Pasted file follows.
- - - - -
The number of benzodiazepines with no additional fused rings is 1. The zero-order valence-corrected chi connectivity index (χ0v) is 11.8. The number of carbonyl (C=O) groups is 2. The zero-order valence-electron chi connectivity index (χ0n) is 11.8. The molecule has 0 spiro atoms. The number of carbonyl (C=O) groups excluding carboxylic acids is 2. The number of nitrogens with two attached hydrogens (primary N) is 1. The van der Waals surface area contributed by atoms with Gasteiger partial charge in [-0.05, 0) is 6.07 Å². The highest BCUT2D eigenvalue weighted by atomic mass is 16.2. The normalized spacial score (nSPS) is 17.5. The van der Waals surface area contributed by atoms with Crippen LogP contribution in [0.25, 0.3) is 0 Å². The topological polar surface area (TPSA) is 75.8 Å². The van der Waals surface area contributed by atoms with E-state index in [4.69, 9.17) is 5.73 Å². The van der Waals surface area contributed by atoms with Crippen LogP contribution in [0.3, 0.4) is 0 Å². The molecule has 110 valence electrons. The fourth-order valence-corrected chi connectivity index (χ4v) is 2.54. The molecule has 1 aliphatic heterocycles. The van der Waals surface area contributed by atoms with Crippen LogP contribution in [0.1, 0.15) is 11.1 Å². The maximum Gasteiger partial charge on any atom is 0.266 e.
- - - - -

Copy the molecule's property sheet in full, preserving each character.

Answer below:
The number of benzodiazepines with no additional fused rings is 1. The zero-order valence-corrected chi connectivity index (χ0v) is 11.8. The number of carbonyl (C=O) groups is 2. The zero-order valence-electron chi connectivity index (χ0n) is 11.8. The molecule has 0 spiro atoms. The number of carbonyl (C=O) groups excluding carboxylic acids is 2. The number of nitrogens with two attached hydrogens (primary N) is 1. The van der Waals surface area contributed by atoms with Gasteiger partial charge in [-0.05, 0) is 6.07 Å². The highest BCUT2D eigenvalue weighted by atomic mass is 16.2. The normalized spacial score (nSPS) is 17.5. The van der Waals surface area contributed by atoms with Crippen LogP contribution in [0.25, 0.3) is 0 Å². The topological polar surface area (TPSA) is 75.8 Å². The van der Waals surface area contributed by atoms with E-state index in [4.69, 9.17) is 5.73 Å². The van der Waals surface area contributed by atoms with Crippen LogP contribution in [0.3, 0.4) is 0 Å². The molecule has 110 valence electrons. The fourth-order valence-corrected chi connectivity index (χ4v) is 2.54. The molecule has 1 aliphatic heterocycles. The van der Waals surface area contributed by atoms with Crippen LogP contribution in [0.1, 0.15) is 11.1 Å². The maximum Gasteiger partial charge on any atom is 0.266 e.